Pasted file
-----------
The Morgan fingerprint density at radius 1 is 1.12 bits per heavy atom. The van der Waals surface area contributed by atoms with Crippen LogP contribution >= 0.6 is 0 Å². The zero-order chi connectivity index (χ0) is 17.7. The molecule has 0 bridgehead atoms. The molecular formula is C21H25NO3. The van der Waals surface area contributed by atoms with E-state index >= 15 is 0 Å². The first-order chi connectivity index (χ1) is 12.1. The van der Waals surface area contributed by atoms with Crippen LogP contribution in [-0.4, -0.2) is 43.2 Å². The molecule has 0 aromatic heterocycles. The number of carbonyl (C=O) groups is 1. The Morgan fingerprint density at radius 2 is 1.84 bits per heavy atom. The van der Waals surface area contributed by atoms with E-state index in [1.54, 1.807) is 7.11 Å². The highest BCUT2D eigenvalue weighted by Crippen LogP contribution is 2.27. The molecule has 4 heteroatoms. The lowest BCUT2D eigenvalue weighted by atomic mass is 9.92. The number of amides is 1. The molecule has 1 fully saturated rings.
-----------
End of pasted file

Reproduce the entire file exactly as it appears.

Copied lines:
The Morgan fingerprint density at radius 1 is 1.12 bits per heavy atom. The van der Waals surface area contributed by atoms with Crippen LogP contribution >= 0.6 is 0 Å². The zero-order chi connectivity index (χ0) is 17.7. The molecule has 0 bridgehead atoms. The molecular formula is C21H25NO3. The van der Waals surface area contributed by atoms with E-state index >= 15 is 0 Å². The first-order chi connectivity index (χ1) is 12.1. The van der Waals surface area contributed by atoms with Crippen LogP contribution in [-0.4, -0.2) is 43.2 Å². The molecule has 0 aromatic heterocycles. The number of carbonyl (C=O) groups is 1. The Morgan fingerprint density at radius 2 is 1.84 bits per heavy atom. The van der Waals surface area contributed by atoms with E-state index in [1.54, 1.807) is 7.11 Å². The highest BCUT2D eigenvalue weighted by Crippen LogP contribution is 2.27. The molecule has 4 heteroatoms. The lowest BCUT2D eigenvalue weighted by atomic mass is 9.92. The number of amides is 1. The molecule has 1 fully saturated rings.